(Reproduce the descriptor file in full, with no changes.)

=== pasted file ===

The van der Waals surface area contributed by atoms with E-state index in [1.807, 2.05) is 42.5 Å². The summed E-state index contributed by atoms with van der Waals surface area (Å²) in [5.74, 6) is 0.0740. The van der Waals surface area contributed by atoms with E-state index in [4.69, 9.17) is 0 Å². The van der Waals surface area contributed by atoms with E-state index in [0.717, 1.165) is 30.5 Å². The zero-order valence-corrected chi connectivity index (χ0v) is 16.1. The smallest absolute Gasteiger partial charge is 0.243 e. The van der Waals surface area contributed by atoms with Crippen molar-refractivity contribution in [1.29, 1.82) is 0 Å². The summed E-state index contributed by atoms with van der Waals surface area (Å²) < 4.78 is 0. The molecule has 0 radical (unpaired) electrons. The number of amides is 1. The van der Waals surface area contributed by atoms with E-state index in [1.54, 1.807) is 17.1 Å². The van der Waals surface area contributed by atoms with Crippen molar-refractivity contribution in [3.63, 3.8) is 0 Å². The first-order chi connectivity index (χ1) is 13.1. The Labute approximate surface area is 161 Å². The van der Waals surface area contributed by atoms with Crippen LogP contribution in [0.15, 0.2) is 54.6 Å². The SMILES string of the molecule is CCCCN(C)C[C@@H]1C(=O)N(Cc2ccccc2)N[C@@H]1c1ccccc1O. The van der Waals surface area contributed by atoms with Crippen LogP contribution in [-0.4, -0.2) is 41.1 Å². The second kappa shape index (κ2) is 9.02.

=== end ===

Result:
The van der Waals surface area contributed by atoms with E-state index in [1.807, 2.05) is 42.5 Å². The summed E-state index contributed by atoms with van der Waals surface area (Å²) in [5.74, 6) is 0.0740. The van der Waals surface area contributed by atoms with E-state index in [4.69, 9.17) is 0 Å². The van der Waals surface area contributed by atoms with E-state index in [0.717, 1.165) is 30.5 Å². The zero-order valence-corrected chi connectivity index (χ0v) is 16.1. The smallest absolute Gasteiger partial charge is 0.243 e. The van der Waals surface area contributed by atoms with Crippen molar-refractivity contribution in [1.29, 1.82) is 0 Å². The summed E-state index contributed by atoms with van der Waals surface area (Å²) < 4.78 is 0. The molecule has 0 radical (unpaired) electrons. The number of amides is 1. The van der Waals surface area contributed by atoms with E-state index in [1.54, 1.807) is 17.1 Å². The van der Waals surface area contributed by atoms with Crippen molar-refractivity contribution in [3.63, 3.8) is 0 Å². The first-order chi connectivity index (χ1) is 13.1. The Labute approximate surface area is 161 Å². The van der Waals surface area contributed by atoms with Crippen LogP contribution in [0.15, 0.2) is 54.6 Å². The SMILES string of the molecule is CCCCN(C)C[C@@H]1C(=O)N(Cc2ccccc2)N[C@@H]1c1ccccc1O. The van der Waals surface area contributed by atoms with Crippen LogP contribution in [-0.4, -0.2) is 41.1 Å². The second kappa shape index (κ2) is 9.02.